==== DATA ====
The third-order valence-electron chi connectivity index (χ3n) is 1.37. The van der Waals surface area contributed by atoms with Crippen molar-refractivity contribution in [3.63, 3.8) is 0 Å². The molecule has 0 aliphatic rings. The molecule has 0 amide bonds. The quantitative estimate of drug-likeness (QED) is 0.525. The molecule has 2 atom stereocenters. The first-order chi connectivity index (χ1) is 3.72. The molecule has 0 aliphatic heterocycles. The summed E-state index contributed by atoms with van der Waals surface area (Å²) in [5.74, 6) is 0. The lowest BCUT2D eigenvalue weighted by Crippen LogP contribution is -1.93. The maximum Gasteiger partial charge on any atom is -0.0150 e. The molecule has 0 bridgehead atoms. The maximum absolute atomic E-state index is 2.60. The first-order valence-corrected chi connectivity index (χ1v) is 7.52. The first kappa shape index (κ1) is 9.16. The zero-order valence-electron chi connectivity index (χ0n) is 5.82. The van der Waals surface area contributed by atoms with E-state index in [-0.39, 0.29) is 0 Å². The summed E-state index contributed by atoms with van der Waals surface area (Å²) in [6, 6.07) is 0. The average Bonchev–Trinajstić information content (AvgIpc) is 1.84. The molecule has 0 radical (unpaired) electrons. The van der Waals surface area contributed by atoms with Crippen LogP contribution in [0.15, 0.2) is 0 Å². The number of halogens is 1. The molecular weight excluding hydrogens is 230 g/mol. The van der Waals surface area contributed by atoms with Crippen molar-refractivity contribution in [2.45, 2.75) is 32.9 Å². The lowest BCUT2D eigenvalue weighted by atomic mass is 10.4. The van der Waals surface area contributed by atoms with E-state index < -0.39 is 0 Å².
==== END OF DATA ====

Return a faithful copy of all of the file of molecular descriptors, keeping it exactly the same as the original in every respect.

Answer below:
The third-order valence-electron chi connectivity index (χ3n) is 1.37. The van der Waals surface area contributed by atoms with Crippen molar-refractivity contribution in [3.63, 3.8) is 0 Å². The molecule has 0 aliphatic rings. The molecule has 0 amide bonds. The quantitative estimate of drug-likeness (QED) is 0.525. The molecule has 2 atom stereocenters. The first-order chi connectivity index (χ1) is 3.72. The molecule has 0 aliphatic heterocycles. The summed E-state index contributed by atoms with van der Waals surface area (Å²) in [5.74, 6) is 0. The lowest BCUT2D eigenvalue weighted by Crippen LogP contribution is -1.93. The maximum Gasteiger partial charge on any atom is -0.0150 e. The molecule has 0 bridgehead atoms. The maximum absolute atomic E-state index is 2.60. The first-order valence-corrected chi connectivity index (χ1v) is 7.52. The first kappa shape index (κ1) is 9.16. The zero-order valence-electron chi connectivity index (χ0n) is 5.82. The van der Waals surface area contributed by atoms with E-state index in [-0.39, 0.29) is 0 Å². The summed E-state index contributed by atoms with van der Waals surface area (Å²) in [6, 6.07) is 0. The average Bonchev–Trinajstić information content (AvgIpc) is 1.84. The molecule has 0 radical (unpaired) electrons. The van der Waals surface area contributed by atoms with Crippen LogP contribution in [0.15, 0.2) is 0 Å². The number of halogens is 1. The molecular weight excluding hydrogens is 230 g/mol. The van der Waals surface area contributed by atoms with Crippen molar-refractivity contribution in [2.45, 2.75) is 32.9 Å². The lowest BCUT2D eigenvalue weighted by atomic mass is 10.4. The van der Waals surface area contributed by atoms with E-state index < -0.39 is 0 Å².